Sir Gus O’Donnell on the Cabinet Manual: “More than just a Janet & John guide to the Queen and stuff”
By Lara J Carim, on 2 March 2011
Patrick Graham, an intern at the UCL Constitution Unit, provides an overview of a presentation by Cabinet Secretary Sir Gus O’Donnell, Britain’s most senior civil servant, about the proposed Cabinet Manual. The event, which was part of the Constitution Unit’s Public Seminar Series, took place on 24 February and was held at the Institute for Government.
Published by the Cabinet Office, a draft version of the Manual is currently being considered by three parliamentary Select Committees while a consultation period is scheduled to end on 8 March. Sir Gus explained that the Manual is intended to “help the public better understand how our democracy works” by making the inner workings of government more transparent. He emphasised, however, that it is not intended to be an exhaustive description of existing practices: rather, the Manual should act as a “high-level summary” of areas such as ministerial responsibility, devolution and hung parliaments.
Sir Gus also took time to address some criticisms that have been directed at the Cabinet Manual as well as some myths that surround it. It is not, he stated, a written constitution with a defined legal status, nor is it intended to direct the administration of government. It is a statement of how the executive functions and one that is written in an understandable manner: no Erskine May or Magna Carta but a “work of reference that guides those of us who work in or with government, and opens up how government works so that it can be better understood by people across the country.”
In February 2010 the skeleton structure of the Manual as well as a draft chapter on elections and government formation were published. This draft was to take practical effect after the May 2010 general election. Sir Gus argued that the Manual served as a “useful, modest piece of guidance” during the political negotiations which immediately followed.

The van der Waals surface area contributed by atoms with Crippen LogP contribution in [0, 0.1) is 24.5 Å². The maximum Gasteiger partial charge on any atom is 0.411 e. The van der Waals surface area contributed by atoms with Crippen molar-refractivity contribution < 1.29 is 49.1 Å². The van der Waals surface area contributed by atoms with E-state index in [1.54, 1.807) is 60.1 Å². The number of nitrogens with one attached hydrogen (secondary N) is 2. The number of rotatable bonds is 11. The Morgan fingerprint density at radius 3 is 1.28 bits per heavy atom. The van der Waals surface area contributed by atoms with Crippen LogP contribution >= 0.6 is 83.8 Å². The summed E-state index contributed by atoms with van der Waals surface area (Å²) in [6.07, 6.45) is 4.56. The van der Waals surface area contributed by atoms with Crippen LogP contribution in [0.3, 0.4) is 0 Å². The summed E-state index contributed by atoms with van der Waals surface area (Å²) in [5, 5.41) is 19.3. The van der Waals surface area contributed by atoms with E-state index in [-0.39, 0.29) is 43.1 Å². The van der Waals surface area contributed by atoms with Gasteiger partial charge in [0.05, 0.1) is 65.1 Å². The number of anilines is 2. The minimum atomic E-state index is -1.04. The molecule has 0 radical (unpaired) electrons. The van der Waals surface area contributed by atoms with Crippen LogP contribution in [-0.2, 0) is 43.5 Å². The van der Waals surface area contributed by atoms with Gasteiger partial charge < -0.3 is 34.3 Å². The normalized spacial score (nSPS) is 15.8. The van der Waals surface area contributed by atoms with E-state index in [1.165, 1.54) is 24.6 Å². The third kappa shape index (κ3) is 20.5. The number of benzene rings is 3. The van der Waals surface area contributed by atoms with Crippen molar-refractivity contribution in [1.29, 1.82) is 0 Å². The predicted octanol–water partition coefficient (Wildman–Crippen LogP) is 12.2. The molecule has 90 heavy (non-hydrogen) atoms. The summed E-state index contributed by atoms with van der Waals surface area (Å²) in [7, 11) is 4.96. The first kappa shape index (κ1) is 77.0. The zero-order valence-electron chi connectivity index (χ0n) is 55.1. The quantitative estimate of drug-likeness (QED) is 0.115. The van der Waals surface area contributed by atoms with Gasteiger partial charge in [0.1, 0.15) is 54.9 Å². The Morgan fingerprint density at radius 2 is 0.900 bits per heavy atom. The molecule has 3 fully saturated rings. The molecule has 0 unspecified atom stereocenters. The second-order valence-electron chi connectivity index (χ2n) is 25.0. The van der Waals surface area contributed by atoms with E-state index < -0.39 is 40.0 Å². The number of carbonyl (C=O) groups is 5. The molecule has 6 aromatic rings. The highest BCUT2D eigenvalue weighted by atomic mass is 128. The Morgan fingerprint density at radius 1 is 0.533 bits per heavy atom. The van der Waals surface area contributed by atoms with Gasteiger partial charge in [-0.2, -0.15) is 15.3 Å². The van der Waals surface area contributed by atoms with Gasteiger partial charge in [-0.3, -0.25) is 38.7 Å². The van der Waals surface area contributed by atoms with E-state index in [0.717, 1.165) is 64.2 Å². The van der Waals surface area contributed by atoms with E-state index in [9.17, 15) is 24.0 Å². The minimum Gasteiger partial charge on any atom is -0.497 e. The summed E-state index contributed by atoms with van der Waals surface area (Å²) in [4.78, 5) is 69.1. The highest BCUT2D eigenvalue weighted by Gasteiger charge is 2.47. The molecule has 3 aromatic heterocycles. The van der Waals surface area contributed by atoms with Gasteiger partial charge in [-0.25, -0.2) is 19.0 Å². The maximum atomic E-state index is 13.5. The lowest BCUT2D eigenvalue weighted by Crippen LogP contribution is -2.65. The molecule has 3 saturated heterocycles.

Furthermore he rejected criticisms that publication of the draft chapter had unduly influenced those negotiations: whether that was by dictating the speed at which negotiations between the Conservatives and Liberal Democrats should take place or for how long Prime Minister Gordon Brown should stay in office.
Sir Gus contended that the most fundamental conclusion to be drawn from those “five days in May” is that the civil service was fully able to meet the challenge presented by this “unusual situation.” He concluded his presentation by reiterating that the Cabinet Manual should not be understood as a seminal constitutional document but, nevertheless, should act as more than, in the words of Lord Powell, “a bit of a Janet and John guide to the Queen and so on.”
During the question and answer session that followed, Sir Gus was asked to comment on the Manual’s proposed longevity, the role of the sovereign and the relationship between the executive and judiciary. Particularly salient in the mind of the Cabinet Secretary and those involved in the Manual was the tricky problem of revision: what should be acknowledged as now-existing practice, and when should this acknowledgement take place? This issue may come back to haunt Sir Gus and his successors.
The full transcript and comments about the lecture are on the Constitution Unit’s website.
A gallery of photos is available on the Unit’s Flickr account.